Throughout our month in New England, the Farm functioned as refuge and social hub for a whole range of dear friends and family. We also visited our friends Jacques and Leslie in their beautiful new home that they are building in Woodstock, VT. Of course, on our many travels on the back roads of Vermont we kept our eyes peeled for the endless variety of wildlife in the deep dark woods. We took a great day trip to Northern New Hampshire around Mt. Washington. We ended the day revisiting the fabulous Library/Athenaeum in St. Johnsbury, VT. I had photographed this extraordinary place for my Public Library project in 2001 and found it to be just as beautiful as it was back then.


Montreal is a city in Quebec which is in the wonderful country of Canada. Traveling north from our Farm in Vermont it takes about 2 hours to get to the border and another 1 ½ hours to get to a truly different world. Montreal is interesting because it is a North American city with deep French roots. Most of the signs are French and parts of the city feel like Paris.  While gazing out over the city skyline from the high point called Mount Royal, I spotted a huge mural of the local son and musical icon Leonard Cohn. Cities that honor their artists are really inspired.

One of the cultural high points in Montreal was the Canadian Centre for Architecture. Ellen and I showed our American and Global Library albums to one of their curators. We also saw a wonderful exhibit on cultural and landscape design among the Native people of the Arctic in Canada and Europe.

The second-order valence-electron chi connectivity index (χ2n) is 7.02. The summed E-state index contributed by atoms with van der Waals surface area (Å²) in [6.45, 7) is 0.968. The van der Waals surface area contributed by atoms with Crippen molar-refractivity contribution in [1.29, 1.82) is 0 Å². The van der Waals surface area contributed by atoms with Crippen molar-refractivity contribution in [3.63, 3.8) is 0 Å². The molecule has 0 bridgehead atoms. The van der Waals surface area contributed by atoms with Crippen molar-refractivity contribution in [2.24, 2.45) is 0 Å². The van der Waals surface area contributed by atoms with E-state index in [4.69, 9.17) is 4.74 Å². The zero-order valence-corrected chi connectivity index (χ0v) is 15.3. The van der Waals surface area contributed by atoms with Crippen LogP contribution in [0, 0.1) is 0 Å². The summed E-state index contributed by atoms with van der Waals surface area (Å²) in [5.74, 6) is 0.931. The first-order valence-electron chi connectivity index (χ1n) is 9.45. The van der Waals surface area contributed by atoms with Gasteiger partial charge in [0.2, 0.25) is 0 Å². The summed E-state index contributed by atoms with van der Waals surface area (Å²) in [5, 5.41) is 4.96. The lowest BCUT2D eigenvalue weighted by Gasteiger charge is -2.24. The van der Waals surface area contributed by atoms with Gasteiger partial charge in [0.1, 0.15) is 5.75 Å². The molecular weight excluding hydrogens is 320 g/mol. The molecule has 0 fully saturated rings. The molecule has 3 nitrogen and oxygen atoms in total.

High atop another high point sits the massive building called St. Joseph’s Cathedral. It is an interesting remnant of when the Catholic church used to dominate French Canadian life. Over the last twenty years, church attendance has shrunk among the French Canadians but has been bolstered by the large influx of migrants coming from other Catholic countries. We saw this new diversity in the crowds inside the Cathedral. As I wrote in earlier blogs, one consequence of the emptying pews has been that many churches and religious centers have been abandoned and converted to other uses. Some feel that a public library might be an appropriate use of a formerly religious space. I did photograph two former churches in Montreal that are now libraries.